CHICAGO — Terry Collins, the New York Mets manager, once said: “The Cubs fans are the greatest in the country. And that’s probably why they lose.”
Indeed, they are taken for granted. If the Cubs can be a last-place team – as they have been for four years, going on five – and still draw 30,000 a game, why should their owners dig deep to field a first-rate product?
It’s quite enough that Wrigley Field, now being celebrated for its 100th anniversary, leads the league every year in ambience. Build it and they will come. Rebuild it and even more will come.
In recent decades Wrigley has had more facelifts than Dolly Parton. None brought much media attention until the Cubs tried to topple one of the city’s most cherished traditions: the rooftop view of a big-league ballgame.
The latest Wrigley renovation/expansion, to be executed over the next four off-seasons, met little resistance for introducing 21st century technology to the National League’s oldest park. City Hall approved a jumbo video screen.
The only furor developed over the intent by Cubs owner Tom Ricketts to install five outfield billboards that would block views from most of the third-story rooftops along Waveland and Sheffield avenues.
The 15 rooftop owners are contracted to pay the Cubs 17 percent of their revenues for visual access to the Friendly Confines. These small-business owners have been negotiating with the Cubs since early in the year, but there’s been little headway.
The tie goes to the roof-toppers. Mayor Rahm Emanuel ordered: “Discussion with the rooftop owners must continue so that this plan remains a win-win.”
Being a modern Democrat, Emanuel is not in favor of large corporations stomping on small businesses, but he is in favor of just about anything that brings jobs.
The mayor didn’t take much of a stand on preserving history and tradition, which are larger components of baseball than other U.S. sports.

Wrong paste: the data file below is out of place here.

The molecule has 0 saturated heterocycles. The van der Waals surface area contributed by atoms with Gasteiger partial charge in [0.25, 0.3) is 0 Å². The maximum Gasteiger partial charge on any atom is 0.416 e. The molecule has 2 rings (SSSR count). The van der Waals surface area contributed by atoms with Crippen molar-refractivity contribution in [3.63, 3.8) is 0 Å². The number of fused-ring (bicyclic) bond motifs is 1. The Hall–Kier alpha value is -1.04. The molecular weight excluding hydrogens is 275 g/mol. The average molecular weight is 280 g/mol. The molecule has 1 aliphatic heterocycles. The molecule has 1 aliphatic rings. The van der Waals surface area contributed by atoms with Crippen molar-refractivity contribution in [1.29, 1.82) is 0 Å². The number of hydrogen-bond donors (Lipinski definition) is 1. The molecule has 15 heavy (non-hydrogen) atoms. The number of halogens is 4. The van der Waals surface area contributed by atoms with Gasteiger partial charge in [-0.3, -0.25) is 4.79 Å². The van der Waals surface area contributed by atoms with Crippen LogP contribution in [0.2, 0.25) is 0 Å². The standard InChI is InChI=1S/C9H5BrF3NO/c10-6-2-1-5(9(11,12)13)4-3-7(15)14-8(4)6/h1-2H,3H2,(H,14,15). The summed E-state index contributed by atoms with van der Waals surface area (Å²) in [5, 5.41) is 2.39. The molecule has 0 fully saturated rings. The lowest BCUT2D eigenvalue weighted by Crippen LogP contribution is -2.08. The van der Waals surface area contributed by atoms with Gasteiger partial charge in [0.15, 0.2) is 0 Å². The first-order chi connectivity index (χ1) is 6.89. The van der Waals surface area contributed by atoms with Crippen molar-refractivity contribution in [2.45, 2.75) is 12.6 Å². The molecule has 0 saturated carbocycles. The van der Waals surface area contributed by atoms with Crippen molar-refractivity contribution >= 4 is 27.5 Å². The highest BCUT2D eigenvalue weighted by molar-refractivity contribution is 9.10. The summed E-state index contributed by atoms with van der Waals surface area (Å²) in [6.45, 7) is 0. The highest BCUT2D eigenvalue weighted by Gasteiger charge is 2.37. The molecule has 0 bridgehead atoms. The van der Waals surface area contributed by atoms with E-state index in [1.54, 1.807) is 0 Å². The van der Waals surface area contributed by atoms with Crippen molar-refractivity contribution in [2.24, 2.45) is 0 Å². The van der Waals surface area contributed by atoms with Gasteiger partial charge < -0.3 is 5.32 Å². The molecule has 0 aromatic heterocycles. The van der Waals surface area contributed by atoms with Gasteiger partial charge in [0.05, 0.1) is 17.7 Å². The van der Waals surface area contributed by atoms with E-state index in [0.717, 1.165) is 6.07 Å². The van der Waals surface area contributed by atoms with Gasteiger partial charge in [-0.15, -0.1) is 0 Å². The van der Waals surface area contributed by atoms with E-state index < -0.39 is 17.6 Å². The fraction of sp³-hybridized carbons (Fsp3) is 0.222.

The hard-core baseball fan, almost literally a dying breed, cares little for time moving forward. Baseball has no clock; it’s about timelessness. You either get it or you don’t.
Sitting on one of those rooftops (some have rows of bleachers) is something I’ve always wanted to do, even if it’s not quite bucket-list. I would hate to think that within a few years it will be impossible to do.
And to what end? So the Cubs can make another $20 million a year in advertising?
Are they considering what the long-term cost might be of desecrating a cathedral?
This is not a company that knows how to use the money it has. Forbes values the Cubs at $1.2 billion (Bloomberg says $1.3 bil). Only the Yankees, Dodgers and Red Sox are worth more.
Ricketts says his team needs more revenues “to be competitive,” but Forbes says the Cubs’ annual revenues exceed $300 million. In a sport in which most successful teams allocate about half their revs to player salaries, the Cubs’ $88 million payroll ranks 23rd out of 30.
If they get $20 million in additional revenue, will the Cubs use it to build a championship team? I doubt it more than I doubt the Birthers and Charlie Sheen.
It’s more likely Ricketts will use the money to build support for Republican politicians. The Ricketts family reportedly donated $13 million in the 2012 election year. The Cubs’ ownership makes more political contributions than all the other big-league baseball owners combined.
Emanuel hesitates to push hard for tradition because he’s so connected to his long-time pal Barack Obama that he will be accused of malice and pettiness if he tries to prevent cash from flowing to PAC-man Ricketts.
With their stinting on payroll, the Cubs are one of the few sports teams whose players are less relevant than the arena they play in. Not to deny there have been some very lovable Cubs – Ernie Banks, Billy Williams, Ron Santo, all immortalized, along with iconic voice Harry Caray, by statues just outside the stadium.